According to a statement released by the Y, Lonquich and Barbuti decided to cancel the concert rather than find a new second pianist "because the program [of music for two pianos and piano four hands by Schumann and Brahms] was carefully planned and conceived in partnership and to reorganize the repertoire did not seem artistically appropriate."
Lonquich will appear as scheduled with the Tokyo String Quartet on May 12. The Y plans to reschedule the Lonquich-Barbuti duo program for a future season.
In the wake of the September 11 atrocity and subsequent events, the U.S. State Department and Department of Homeland Security have instituted new and more stringent (and time-consuming) visa application procedures. These changes have caused particular headaches for concert presenters: the time required for the U.S. government to process the via applications is now both longer and more unpredictable.
For instance, Canadian baritone Russell Braun was unable to sing in a joint recital with soprano Isabel Bayrakdarian this past January in New York because his work visa did not arrive in time; last August, Ferhan and Ferzan ‹nder, twin sisters from Turkey who perform as a piano duo, were unable to secure a visa in time to make their scheduled concert at Utah's Deer Valley Music Festival. And in March of 2006, the Hall_ Orchestra, from Manchester, England, cancelled two concerts scheduled for the U.S. this season when it found it could not spare the extra Ô£45,000 in visa fees and travel expenses to bring all 100 musicians to the American Embassy in London to be individually interviewed and fingerprinted for work permits.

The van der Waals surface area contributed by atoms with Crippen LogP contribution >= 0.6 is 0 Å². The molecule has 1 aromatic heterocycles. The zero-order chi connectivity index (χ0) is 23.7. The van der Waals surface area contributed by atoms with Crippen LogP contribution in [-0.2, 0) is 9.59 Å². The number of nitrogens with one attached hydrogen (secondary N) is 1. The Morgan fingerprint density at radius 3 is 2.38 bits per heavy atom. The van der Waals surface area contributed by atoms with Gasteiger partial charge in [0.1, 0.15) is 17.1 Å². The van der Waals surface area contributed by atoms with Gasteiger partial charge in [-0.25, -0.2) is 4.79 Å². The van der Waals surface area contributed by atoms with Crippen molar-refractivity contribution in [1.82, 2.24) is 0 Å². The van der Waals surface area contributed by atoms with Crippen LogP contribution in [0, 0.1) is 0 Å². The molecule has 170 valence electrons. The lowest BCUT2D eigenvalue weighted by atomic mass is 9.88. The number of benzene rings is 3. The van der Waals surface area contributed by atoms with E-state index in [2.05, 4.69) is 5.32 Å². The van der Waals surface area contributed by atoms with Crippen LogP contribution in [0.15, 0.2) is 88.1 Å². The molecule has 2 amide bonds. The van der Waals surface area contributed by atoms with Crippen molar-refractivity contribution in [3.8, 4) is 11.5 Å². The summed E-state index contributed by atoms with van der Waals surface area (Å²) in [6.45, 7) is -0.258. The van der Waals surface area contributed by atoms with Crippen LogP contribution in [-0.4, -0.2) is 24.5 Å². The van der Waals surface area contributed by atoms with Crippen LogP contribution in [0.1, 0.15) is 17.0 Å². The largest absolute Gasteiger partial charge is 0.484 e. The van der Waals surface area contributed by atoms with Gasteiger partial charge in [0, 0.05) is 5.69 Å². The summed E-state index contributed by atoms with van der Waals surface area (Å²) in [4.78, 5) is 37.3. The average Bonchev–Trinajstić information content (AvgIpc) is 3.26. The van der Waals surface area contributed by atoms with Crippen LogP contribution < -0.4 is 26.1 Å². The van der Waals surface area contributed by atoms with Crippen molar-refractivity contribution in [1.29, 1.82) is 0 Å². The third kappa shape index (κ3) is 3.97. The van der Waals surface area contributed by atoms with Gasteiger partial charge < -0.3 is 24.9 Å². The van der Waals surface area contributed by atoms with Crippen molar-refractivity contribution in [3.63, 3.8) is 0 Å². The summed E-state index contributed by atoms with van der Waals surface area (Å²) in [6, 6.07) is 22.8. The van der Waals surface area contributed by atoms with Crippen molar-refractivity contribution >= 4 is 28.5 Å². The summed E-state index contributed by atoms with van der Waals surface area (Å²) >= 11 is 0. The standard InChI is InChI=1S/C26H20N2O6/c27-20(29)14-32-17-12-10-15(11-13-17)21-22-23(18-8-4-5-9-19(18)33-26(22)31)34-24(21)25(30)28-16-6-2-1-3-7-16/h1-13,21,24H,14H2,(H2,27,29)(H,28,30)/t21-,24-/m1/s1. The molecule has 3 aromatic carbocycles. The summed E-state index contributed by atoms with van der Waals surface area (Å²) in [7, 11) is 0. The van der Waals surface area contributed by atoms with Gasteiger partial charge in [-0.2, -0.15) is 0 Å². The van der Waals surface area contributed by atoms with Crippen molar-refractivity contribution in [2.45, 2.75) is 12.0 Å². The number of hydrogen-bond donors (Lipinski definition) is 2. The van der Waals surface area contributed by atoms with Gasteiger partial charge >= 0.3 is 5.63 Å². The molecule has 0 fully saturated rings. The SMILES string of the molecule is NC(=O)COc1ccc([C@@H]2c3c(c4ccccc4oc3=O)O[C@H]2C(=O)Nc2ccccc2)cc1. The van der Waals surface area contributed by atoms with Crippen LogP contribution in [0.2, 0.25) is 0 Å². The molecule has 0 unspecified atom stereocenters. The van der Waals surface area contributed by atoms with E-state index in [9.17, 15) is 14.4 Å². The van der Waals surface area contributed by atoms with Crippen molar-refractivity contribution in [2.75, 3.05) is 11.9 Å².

Last year Yo-Yo Ma testified before Congress's Committee on Government Reform asking them to simplify the requirements for foreign artists wanting to perform in the U.S.